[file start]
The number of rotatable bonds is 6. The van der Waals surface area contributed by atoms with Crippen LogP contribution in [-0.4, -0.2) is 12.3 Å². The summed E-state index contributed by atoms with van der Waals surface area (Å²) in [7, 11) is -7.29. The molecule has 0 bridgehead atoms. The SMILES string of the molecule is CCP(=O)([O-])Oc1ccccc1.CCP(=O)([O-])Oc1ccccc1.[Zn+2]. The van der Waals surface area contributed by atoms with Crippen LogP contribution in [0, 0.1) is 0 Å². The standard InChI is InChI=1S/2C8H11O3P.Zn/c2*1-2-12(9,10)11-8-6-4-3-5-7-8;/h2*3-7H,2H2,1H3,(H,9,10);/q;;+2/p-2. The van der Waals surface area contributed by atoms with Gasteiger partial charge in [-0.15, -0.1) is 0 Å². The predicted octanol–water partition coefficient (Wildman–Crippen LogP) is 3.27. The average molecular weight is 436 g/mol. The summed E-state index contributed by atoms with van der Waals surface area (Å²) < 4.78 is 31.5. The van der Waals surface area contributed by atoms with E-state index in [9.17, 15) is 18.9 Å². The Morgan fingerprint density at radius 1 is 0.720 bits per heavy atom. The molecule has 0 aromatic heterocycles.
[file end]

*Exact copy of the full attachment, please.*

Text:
The number of rotatable bonds is 6. The van der Waals surface area contributed by atoms with Crippen LogP contribution in [-0.4, -0.2) is 12.3 Å². The summed E-state index contributed by atoms with van der Waals surface area (Å²) in [7, 11) is -7.29. The molecule has 0 bridgehead atoms. The SMILES string of the molecule is CCP(=O)([O-])Oc1ccccc1.CCP(=O)([O-])Oc1ccccc1.[Zn+2]. The van der Waals surface area contributed by atoms with Crippen LogP contribution in [0, 0.1) is 0 Å². The standard InChI is InChI=1S/2C8H11O3P.Zn/c2*1-2-12(9,10)11-8-6-4-3-5-7-8;/h2*3-7H,2H2,1H3,(H,9,10);/q;;+2/p-2. The van der Waals surface area contributed by atoms with Gasteiger partial charge in [-0.15, -0.1) is 0 Å². The predicted octanol–water partition coefficient (Wildman–Crippen LogP) is 3.27. The average molecular weight is 436 g/mol. The summed E-state index contributed by atoms with van der Waals surface area (Å²) < 4.78 is 31.5. The van der Waals surface area contributed by atoms with E-state index in [9.17, 15) is 18.9 Å². The Morgan fingerprint density at radius 1 is 0.720 bits per heavy atom. The molecule has 0 aromatic heterocycles.